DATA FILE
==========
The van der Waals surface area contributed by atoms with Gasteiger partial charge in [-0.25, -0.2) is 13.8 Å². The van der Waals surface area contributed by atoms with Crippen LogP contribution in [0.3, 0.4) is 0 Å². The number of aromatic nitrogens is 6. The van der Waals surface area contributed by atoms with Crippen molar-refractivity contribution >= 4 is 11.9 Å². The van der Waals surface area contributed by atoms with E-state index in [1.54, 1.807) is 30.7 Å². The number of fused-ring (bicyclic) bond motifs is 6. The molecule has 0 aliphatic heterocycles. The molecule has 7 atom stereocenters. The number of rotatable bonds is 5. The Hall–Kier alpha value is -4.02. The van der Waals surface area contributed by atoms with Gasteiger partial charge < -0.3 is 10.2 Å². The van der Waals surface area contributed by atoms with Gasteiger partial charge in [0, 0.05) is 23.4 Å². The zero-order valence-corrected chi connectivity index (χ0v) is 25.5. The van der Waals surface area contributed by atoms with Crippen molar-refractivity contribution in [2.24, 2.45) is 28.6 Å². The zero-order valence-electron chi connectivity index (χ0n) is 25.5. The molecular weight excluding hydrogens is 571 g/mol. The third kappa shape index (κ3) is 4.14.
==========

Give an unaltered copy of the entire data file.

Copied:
The van der Waals surface area contributed by atoms with Gasteiger partial charge in [-0.25, -0.2) is 13.8 Å². The van der Waals surface area contributed by atoms with Crippen LogP contribution in [0.3, 0.4) is 0 Å². The number of aromatic nitrogens is 6. The van der Waals surface area contributed by atoms with Crippen molar-refractivity contribution >= 4 is 11.9 Å². The van der Waals surface area contributed by atoms with E-state index in [1.54, 1.807) is 30.7 Å². The number of fused-ring (bicyclic) bond motifs is 6. The molecule has 0 aliphatic heterocycles. The molecule has 7 atom stereocenters. The number of rotatable bonds is 5. The Hall–Kier alpha value is -4.02. The van der Waals surface area contributed by atoms with Gasteiger partial charge < -0.3 is 10.2 Å². The van der Waals surface area contributed by atoms with Gasteiger partial charge in [0, 0.05) is 23.4 Å². The zero-order valence-corrected chi connectivity index (χ0v) is 25.5. The van der Waals surface area contributed by atoms with Crippen molar-refractivity contribution in [2.24, 2.45) is 28.6 Å². The zero-order valence-electron chi connectivity index (χ0n) is 25.5. The molecular weight excluding hydrogens is 571 g/mol. The third kappa shape index (κ3) is 4.14.